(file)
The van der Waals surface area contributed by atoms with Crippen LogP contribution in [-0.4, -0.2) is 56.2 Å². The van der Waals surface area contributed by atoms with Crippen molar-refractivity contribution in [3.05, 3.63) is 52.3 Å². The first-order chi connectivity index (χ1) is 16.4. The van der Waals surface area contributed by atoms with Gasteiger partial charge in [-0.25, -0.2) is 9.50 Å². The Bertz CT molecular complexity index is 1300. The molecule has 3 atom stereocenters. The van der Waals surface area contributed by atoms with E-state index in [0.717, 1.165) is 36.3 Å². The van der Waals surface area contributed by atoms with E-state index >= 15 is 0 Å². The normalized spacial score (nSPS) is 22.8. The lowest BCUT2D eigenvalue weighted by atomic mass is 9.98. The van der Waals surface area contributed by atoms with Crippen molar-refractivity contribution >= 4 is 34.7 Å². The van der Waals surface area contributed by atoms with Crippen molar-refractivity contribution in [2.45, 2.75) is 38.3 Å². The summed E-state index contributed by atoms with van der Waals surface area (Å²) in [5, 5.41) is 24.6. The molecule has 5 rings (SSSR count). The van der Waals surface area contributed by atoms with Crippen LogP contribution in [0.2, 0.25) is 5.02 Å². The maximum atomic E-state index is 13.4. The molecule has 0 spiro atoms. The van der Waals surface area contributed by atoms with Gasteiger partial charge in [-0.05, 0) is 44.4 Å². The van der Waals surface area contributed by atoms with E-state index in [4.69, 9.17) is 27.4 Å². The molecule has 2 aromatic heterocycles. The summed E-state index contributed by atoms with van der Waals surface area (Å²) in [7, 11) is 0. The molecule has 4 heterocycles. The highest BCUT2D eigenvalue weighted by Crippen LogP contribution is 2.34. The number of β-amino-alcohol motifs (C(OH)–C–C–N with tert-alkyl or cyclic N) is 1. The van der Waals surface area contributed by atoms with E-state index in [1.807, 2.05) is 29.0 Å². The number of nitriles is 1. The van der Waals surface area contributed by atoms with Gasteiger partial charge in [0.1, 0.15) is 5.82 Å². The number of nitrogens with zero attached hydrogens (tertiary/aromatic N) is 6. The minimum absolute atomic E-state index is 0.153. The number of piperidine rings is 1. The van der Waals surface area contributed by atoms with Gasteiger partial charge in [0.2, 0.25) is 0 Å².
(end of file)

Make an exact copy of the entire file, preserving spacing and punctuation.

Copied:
The van der Waals surface area contributed by atoms with Crippen LogP contribution in [-0.4, -0.2) is 56.2 Å². The van der Waals surface area contributed by atoms with Crippen molar-refractivity contribution in [3.05, 3.63) is 52.3 Å². The first-order chi connectivity index (χ1) is 16.4. The van der Waals surface area contributed by atoms with Gasteiger partial charge in [-0.25, -0.2) is 9.50 Å². The Bertz CT molecular complexity index is 1300. The molecule has 3 atom stereocenters. The van der Waals surface area contributed by atoms with E-state index in [0.717, 1.165) is 36.3 Å². The van der Waals surface area contributed by atoms with E-state index >= 15 is 0 Å². The normalized spacial score (nSPS) is 22.8. The lowest BCUT2D eigenvalue weighted by atomic mass is 9.98. The van der Waals surface area contributed by atoms with Crippen molar-refractivity contribution >= 4 is 34.7 Å². The van der Waals surface area contributed by atoms with Crippen molar-refractivity contribution in [2.45, 2.75) is 38.3 Å². The summed E-state index contributed by atoms with van der Waals surface area (Å²) in [5, 5.41) is 24.6. The molecule has 5 rings (SSSR count). The van der Waals surface area contributed by atoms with Crippen LogP contribution in [0.2, 0.25) is 5.02 Å². The maximum atomic E-state index is 13.4. The molecule has 0 spiro atoms. The van der Waals surface area contributed by atoms with Gasteiger partial charge in [-0.05, 0) is 44.4 Å². The van der Waals surface area contributed by atoms with E-state index in [4.69, 9.17) is 27.4 Å². The molecule has 2 aromatic heterocycles. The summed E-state index contributed by atoms with van der Waals surface area (Å²) in [7, 11) is 0. The molecule has 4 heterocycles. The highest BCUT2D eigenvalue weighted by Crippen LogP contribution is 2.34. The number of β-amino-alcohol motifs (C(OH)–C–C–N with tert-alkyl or cyclic N) is 1. The van der Waals surface area contributed by atoms with E-state index in [1.807, 2.05) is 29.0 Å². The number of nitriles is 1. The van der Waals surface area contributed by atoms with Gasteiger partial charge in [0.1, 0.15) is 5.82 Å². The number of nitrogens with zero attached hydrogens (tertiary/aromatic N) is 6. The minimum absolute atomic E-state index is 0.153. The number of piperidine rings is 1. The van der Waals surface area contributed by atoms with Gasteiger partial charge in [0.2, 0.25) is 0 Å².